e-mail us


Slam dunk brings Balasuriya in from the cold

Theologically this old century may yet go out with more bang than whimper. The echoes you hear are the ramifications of the Tissa Balasuriya imbroglio. Neither Leonardo and Clodovis Boff, nor Gustavo Gutierrez, nor Charlie Curran, nor even Bishop Jacques Gaillot could boast a full-blown excommunication. But that’s not all: None of the others have been able to climb all the way back into “good standing” with Rome, whatever that means.

But Balasuriya is back. And the process that brought him back may be the most nifty ecclesiology since Pope John XXIII threw open the Vatican’s cobwebby windows for the 1960s council.

Ten Oblate priests, including Tissa, came together to solve the Tissa problem. No one, not even Tissa, was denying Tissa had a problem. This was a year after Balasuriya’s joust with the Congregation for the Doctrine of the Faith, which had been a dour affair, where the only truth had been trickle-down truth. There was, presumably, no one slapping anyone on the back, as Christians who remember Jesus might do, and saying in effect, I disagree with you about this and that, but dammit we’ve all given a lifetime to the same cause, we must have more in common than the niggling misunderstandings that divide us, here, have a beer, and then we can patch up our differences. That, in short, is not Cardinal Joseph Ratzinger’s style.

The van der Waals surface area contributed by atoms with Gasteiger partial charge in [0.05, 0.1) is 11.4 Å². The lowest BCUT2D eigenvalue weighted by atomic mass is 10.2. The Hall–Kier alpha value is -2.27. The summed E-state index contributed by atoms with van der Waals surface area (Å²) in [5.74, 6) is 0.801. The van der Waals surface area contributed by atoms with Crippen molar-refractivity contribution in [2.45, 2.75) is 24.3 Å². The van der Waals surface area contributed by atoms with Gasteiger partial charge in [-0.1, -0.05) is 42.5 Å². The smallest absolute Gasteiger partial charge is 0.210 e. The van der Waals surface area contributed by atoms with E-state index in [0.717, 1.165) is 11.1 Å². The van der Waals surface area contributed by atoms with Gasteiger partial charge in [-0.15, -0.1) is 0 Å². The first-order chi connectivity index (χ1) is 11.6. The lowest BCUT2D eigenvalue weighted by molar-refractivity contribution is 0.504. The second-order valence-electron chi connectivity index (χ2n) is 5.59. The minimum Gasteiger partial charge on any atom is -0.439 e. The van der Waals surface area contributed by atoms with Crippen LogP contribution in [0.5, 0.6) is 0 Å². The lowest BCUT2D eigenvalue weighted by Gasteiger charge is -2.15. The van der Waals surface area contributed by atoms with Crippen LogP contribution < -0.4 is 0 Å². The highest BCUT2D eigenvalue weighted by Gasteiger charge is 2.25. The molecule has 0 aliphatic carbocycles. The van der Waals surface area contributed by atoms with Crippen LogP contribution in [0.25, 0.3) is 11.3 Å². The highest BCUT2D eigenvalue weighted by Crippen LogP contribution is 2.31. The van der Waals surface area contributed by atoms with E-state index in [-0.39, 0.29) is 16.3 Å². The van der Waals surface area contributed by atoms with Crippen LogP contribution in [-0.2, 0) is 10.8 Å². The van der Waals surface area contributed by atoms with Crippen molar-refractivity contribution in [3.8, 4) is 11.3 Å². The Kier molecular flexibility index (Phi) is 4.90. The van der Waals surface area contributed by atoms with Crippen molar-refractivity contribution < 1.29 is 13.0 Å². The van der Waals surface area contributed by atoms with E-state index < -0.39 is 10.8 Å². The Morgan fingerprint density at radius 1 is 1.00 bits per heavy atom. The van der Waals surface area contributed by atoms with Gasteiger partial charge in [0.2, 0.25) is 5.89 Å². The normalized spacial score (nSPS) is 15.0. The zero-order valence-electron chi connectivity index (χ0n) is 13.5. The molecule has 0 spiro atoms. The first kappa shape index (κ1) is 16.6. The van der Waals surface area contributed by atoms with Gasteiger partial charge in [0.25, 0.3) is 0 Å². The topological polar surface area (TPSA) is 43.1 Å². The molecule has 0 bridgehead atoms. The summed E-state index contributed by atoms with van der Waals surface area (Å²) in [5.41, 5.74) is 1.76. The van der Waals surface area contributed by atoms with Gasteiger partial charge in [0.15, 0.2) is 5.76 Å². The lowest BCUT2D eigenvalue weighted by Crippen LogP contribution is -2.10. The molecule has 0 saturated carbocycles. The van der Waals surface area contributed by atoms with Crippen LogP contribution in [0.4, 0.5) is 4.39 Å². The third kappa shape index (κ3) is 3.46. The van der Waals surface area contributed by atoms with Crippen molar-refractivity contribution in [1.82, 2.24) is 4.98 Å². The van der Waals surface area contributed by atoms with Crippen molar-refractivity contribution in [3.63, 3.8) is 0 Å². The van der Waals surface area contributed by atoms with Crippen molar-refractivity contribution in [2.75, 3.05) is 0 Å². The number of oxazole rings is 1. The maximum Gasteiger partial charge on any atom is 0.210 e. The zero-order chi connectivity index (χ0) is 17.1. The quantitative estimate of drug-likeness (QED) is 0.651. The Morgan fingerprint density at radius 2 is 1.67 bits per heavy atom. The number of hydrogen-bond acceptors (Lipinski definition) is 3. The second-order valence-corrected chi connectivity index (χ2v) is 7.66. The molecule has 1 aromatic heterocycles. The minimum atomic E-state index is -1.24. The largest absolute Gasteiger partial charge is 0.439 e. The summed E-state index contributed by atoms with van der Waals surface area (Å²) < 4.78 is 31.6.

Enter Fr. Thomas Singer. Instead of the traditional curial techniques he brought, among other things, basketball to bear.

Since no one we know has seen God, whose essence is notoriously hard to tie down, theological problems are usually about ill-fitting words, cultural biases, ego, turf and such. Since our words are imperfect, no single set of them is absolute. This leaves room for improvisation, compromise, trying out formulas. When these don’t produce immediate magic -- because, after all, there are many ancient issues between us -- it’s time for timeout, called by former coach Singer, who knows a thing or two about strategy, momentum, when to shoot and when to pass. Theology as hoop dreams.

Theology is as dead as Latin if it is not fluid and creative like Michael Jordan or Kobe Bryant (never mind that there are a few Dennis Rodmans practicing theology too). With timeouts for tea when frustrations run high. And a run for the restroom when the tea follows the natural law. Theology should be an earthy endeavor, sweaty, God brought down to earth, warts and all by sisters and brothers, backslapping or bickering, taking time out to give the rest of the human race the benefit of the doubt.

After six days and nine drafts, this method led to amazing healing and found a formula even the Congregation for the Doctrine of the Faith could live with. An excommunication was lifted, a great rarity in modern times.

When CDF head Ratzinger eventually retires, the best the church could do is put Singer in charge. His wise and compassionate approach would signal a new day dawning and make theology, once again, a popular sport.

National Catholic Reporter, February 20, 1998